regulations that stipulate the maximum radiation dose outside the containers, but
measurements of a castor transport by Greenpeace revealed higher radioactivity levels than
declared.[25] Furthermore, there are doubts that the reprocessing of nuclear waste is necessary,
because it does not reduce the danger of the waste and scientists agree that nuclear
reprocessing plants emit large amounts of radioactive substances into the air and the oceans.[26]
Greenpeace says, that up to 99% of the nuclear waste that enters reprocessing plants is already
unusable and needs to be disposed of, anyway.[27]
Stored properly, radioactive materials cannot do any harm to the environment, but whenever
there is a leak in a transport container, large amounts of radiation and radioactive materials are
released into our biosphere.[28]

Global Transport Routes

On our planet there are just a few reprocessing plants, which means that some countries, such
as Japan, have to ship their nuclear waste around the world in order for it to be reprocessed.
This results in the main transport routes going from nuclear power plants to reprocessing
plants. Unfortunately, the majority of transports are not announced to the public, which results
in rather vague figures.
Uranium hexafluoride transports are one of the most frequent transports, followed by
transports of Low Level Waste.
A study that was commissioned by the political party “B90 / Die Grünen” revealed that over
all, there are about 500,000 transports of radioactive materials per year in Germany. [29] This
number also contains transports of still usable materials, but one can imagine the large
number of nuclear waste transports included in this number.


Nuclear waste is a topic with many facets. Unlike other types of waste, it stays fairly national,
which means that countries try to be independent from other countries. We do not see huge
global transportation networks. Interestingly, the few international transports of High Level
Waste are always accompanied by demonstrations and massive media response, whereas the
high number of Low and Intermediate Level Waste transports is often not even perceived by
the public. There are not many people who know that large amounts of nuclear waste are
produced in enrichment facilities and that some of it gets exported to Russia.
Considering that especially during reprocessing, radioactive substances are released into the
air and into the sea, one could say that nuclear waste clearly is a global matter, because we all
drink and breathe the water and air, in which radioactive substances are released by different
facilities around the planet.
The environmental footprint caused by nuclear waste is extensive, if one takes leaking storage
containers into account. This makes the environmental footprint unjustifiable, because the
dimensions of a catastrophe caused by wrong handling are unimaginable.
To sum up, one can say that High Level Waste does not involve much global processing,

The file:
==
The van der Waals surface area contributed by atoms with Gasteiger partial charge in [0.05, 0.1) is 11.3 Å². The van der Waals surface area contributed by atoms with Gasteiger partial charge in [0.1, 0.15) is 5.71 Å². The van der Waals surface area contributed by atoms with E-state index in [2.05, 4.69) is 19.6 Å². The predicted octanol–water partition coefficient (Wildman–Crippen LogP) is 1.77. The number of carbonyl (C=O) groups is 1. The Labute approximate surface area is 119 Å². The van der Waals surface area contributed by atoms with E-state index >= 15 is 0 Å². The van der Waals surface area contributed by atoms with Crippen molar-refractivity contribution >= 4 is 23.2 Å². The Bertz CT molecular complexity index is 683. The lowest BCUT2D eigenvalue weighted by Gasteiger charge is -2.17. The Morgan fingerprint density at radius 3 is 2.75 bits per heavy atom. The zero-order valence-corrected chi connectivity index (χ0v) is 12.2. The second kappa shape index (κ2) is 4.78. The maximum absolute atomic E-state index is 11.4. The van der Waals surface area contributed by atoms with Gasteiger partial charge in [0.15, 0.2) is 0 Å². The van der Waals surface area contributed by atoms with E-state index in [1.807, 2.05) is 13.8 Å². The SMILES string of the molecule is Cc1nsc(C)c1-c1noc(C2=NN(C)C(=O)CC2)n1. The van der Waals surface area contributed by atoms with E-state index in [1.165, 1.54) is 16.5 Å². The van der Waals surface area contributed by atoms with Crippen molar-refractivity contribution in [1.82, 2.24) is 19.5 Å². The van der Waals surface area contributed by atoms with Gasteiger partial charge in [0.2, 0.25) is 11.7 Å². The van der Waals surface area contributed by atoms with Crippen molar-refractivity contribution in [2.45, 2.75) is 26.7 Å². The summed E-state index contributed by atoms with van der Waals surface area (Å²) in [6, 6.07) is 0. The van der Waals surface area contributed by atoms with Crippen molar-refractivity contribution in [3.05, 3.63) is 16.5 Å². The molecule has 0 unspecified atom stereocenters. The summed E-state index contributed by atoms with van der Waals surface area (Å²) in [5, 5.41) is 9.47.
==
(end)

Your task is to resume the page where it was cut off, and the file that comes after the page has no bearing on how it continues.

because governments try to keep the number of HLW transports to a minimum.
Intermediate Level Waste and especially Low Level Waste are often processed in different
countries and although the majority of the radioactive substances are returned to their country
of origin, there is a lot of global processing involved.

[1] date of access: 23rd February 2013

[2] Interview with Michael Kruse on Wednesday, the 19th December 2012

[3] IAEA: “Classification of Radioactive Waste General Safety” Guide No. GSG-1, Juli 2006

[4] NDA Waste & Nuclear Materials Unit – Position Paper Issue 1 /  17.01.2008

[5] Stierstadt, Klaus: “Atommüll - wohin damit?” Wissenschaftlicher Verlag Harri Deutsch GmbH, 2011, Page 117

[6] date of access: 23rd February 2013

[7] Physik Konkret, Deutsche Physikalische Gesellschaft DPG Nr. 6, Dezember 2009

[8] Atommüll - wohin damit? Page 134

[9] date of access: 23rd February 2013

[10],20642162,19477714.html date of access: 19th February 2013

[11] short info clip: Das Gelbe Fass date of access: 24th February 2013

[12] date of access: 3rd February 2013

[13] date of access: 5th February 2013

[14] date of access: 28th February 2013

[15] Greenpeace international report: Europe’s Radioactive secret

[16] date of access: 24th February 2013

[17] date of access: 24th February 2013

[18] Urenco annual report and accounts - 2011 page 4

[19] Interview with Michael Kruse from 15:00

[20] Greenpeace international report: Europe’s Radioactive secret

[21] Stierstadt, Klaus: “Atommüll - wohin damit?” Wissenschaftlicher Verlag Harri Deutsch GmbH, 2011. Page 123

[22] Stierstadt, Klaus: “Atommüll - wohin damit?” Page 124

[23] “Albtraum Atommüll”,Arte, 2009

[24] date of access: 2nd February 2013 10:56 pm

[25] date of access: 24th February

[26] Interview with Michael Kruse on Wednesday, the 19th December 2012

[27] date of access: 23rd February 2013

[28] Interview with Michael Kruse on Wednesday, the 19th December 2012

[29] date of access: 24th February 2013